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Androgen Insensitivity Syndrome (AIS)

What is Androgen Insensitivity Syndrome (AIS)?

Androgen Insensitivity Syndrome (AIS) is a condition that affects how the body grows and develops before birth and at puberty. People with AIS’s bodies make hormones called “androgens” at levels typical for boys and men. “Testosterone” is one type of androgen. However, their bodies do not respond to these hormones. Before birth, their bodies may develop typical features of a girl, or a boy, or a mixture of features.

What makes a person’s body develop as a boy or a girl?

There are many factors that are important for how the body develops. These include genetics and hormones. In terms of genetics, most boys have one X and one Y chromosome. Most girls have two X chromosomes. However, some boys and girls have different chromosome patterns. For example, some girls have a Y chromosome.

In terms of hormones, two important hormones are testosterone and estrogen. These are made by glands called gonads. There are two types of gonads: testes and ovaries. Testes make testosterone. Ovaries make estrogen and some testosterone. Before birth, testosterone usually makes the body develop as a boy. People whose bodies do not make large amounts of testosterone develop as a girl. Some people’s bodies make testosterone but do not respond to it. Their bodies also develop as a girl. Later, hormones make the body change at puberty.

How a person’s body grows and develops (their “sex”) is not the same as their “gender”. “Gender” is about a person’s sense of self. It is about their inner feeling of being a boy/man or girl/woman, or both, or neither.

Learn more about Gender and Sex: What Makes a Person a Boy or a Girl?

What happens in people with AIS?

People with AIS have one X and one Y chromosome. Their gonads develop as testes. Their testes make hormones called androgens. Testosterone is one type of androgen. However, their bodies do not respond much or at all to androgens. Their bodies do not receive the “messages” that the androgens are trying to send. The part that receives the “messages” is called a receptor. Receptors tell the body to respond to androgens. People with AIS have changes in the genetic code for the receptor. The receptor receives the “messages” weakly or not at all. This makes the body develop differently before birth and at puberty.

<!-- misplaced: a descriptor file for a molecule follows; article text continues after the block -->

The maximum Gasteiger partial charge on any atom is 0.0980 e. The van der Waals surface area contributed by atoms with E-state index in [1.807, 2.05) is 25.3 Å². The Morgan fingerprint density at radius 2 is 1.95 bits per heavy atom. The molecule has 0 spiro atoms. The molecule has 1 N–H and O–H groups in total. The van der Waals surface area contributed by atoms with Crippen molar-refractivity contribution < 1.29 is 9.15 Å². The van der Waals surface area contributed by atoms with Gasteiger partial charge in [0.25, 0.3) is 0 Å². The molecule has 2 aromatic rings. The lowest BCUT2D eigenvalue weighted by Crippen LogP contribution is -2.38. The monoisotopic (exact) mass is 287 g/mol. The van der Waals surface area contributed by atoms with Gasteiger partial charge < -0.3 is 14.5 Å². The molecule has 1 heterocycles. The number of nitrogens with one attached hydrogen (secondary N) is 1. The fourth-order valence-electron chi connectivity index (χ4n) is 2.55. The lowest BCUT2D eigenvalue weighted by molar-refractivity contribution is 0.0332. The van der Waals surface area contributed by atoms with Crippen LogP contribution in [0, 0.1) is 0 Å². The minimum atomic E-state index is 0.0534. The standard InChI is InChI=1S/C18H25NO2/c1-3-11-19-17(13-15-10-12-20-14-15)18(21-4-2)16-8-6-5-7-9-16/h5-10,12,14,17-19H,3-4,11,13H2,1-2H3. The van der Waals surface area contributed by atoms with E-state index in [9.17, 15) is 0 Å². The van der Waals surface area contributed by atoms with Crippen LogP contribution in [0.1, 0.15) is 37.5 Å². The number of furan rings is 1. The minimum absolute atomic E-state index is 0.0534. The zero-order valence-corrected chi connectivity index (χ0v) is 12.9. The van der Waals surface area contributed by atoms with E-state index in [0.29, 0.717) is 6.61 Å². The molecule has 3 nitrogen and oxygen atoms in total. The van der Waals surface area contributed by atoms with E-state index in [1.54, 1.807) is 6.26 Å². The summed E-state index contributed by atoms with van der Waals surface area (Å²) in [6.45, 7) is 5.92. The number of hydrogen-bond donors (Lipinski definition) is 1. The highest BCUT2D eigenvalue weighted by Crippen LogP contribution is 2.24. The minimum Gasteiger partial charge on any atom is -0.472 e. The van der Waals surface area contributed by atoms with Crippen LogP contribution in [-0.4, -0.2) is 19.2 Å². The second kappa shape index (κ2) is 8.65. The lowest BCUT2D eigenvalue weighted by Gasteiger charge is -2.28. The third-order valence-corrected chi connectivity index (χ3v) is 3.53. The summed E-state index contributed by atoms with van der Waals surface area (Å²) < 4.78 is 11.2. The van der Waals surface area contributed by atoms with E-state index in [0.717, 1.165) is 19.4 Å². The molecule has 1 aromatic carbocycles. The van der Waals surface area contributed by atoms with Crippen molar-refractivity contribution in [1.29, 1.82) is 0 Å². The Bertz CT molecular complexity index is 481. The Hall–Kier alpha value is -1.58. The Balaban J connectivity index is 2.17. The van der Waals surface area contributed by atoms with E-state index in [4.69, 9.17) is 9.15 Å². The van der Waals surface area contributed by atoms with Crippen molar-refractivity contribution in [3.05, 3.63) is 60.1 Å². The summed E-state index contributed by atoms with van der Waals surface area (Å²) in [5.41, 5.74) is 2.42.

Because people with AIS have a Y chromosome, they do not have a uterus. They will not have periods during puberty, or be able to carry a pregnancy.

There are two types of AIS: Complete and Partial AIS (CAIS and PAIS). The type that a person has depends on how much their body responds to androgens. In CAIS, it does not respond at all. In PAIS, it responds partially.

What is Complete AIS (CAIS)?

When a person has CAIS, their body does not respond to androgens at all. Their body develops as a girl before birth. During puberty, they grow little or no pubic or armpit hair. (Pubic hair is the hair that grows in the area covered by underwear.) During puberty, they develop breasts. (This is because some of the testosterone is changed into estrogen.) They do not have periods.

What is Partial AIS (PAIS)?

When a person has PAIS, their body responds partially to androgens. Depending on how much their body responds to androgens, their genitals may appear more female or male, or both female and male. (The table shows some of the findings that some people may have if their genitals appear more female or male.)



Clitoris may be larger than expected

Penis may be smaller than expected

Labia may be partly closed

Scrotum may not connect in the middle

Vagina may be smaller

The hole where urine (“pee”) comes out may not be at the penis’ tip. It may be on the underside instead.

During puberty, people with PAIS may grow some pubic or armpit hair. Their voice may change. They may develop breasts, but do not have periods.

When is AIS suspected?

  • PAIS may be suspected in babies based on the appearance of their genitals.
  • CAIS may be suspected at puberty when girls do not start their periods.
  • Both PAIS and CAIS may be suspected at any age during a routine checkup because a doctor feels bumps in the groin.

How is AIS diagnosed?

The doctors may order tests, such as:

  • Karyotype: This is a blood test that looks at all of the body’s chromosomes, including the X and Y chromosomes.
  • Genetic testing: This is a blood test to look for changes in the gene that causes AIS.
  • Hormone testing: This is a blood test that checks what hormones the gonads are making and how much.
  • Pelvic ultrasound: This is an imaging test that looks for the gonads and for a uterus.
  • Laparoscopy: This is a surgery using a small camera. The surgeon looks for the reproductive parts inside the body. The surgeon may also take small pieces of tissue.

How do we care for people with AIS?

We care for people with CAIS and PAIS as a team of specialists working together. Our team includes endocrinologists, gynecologists, urologists, psychologists and geneticists. Care and treatment plans depend on each patient’s individual needs. Treatment involves regular clinic visits. We check growth and development at each visit. We also address patients’ and families’ needs at different ages and stages of life. Some patients may need to take hormones. Others may decide to have their gonads removed. Our team helps patients and families understand and weigh treatment options, answers questions, addresses issues, and provides support and counseling.

Our team wants all our patients and families to experience the best quality of life possible.

Last Updated 05/2019

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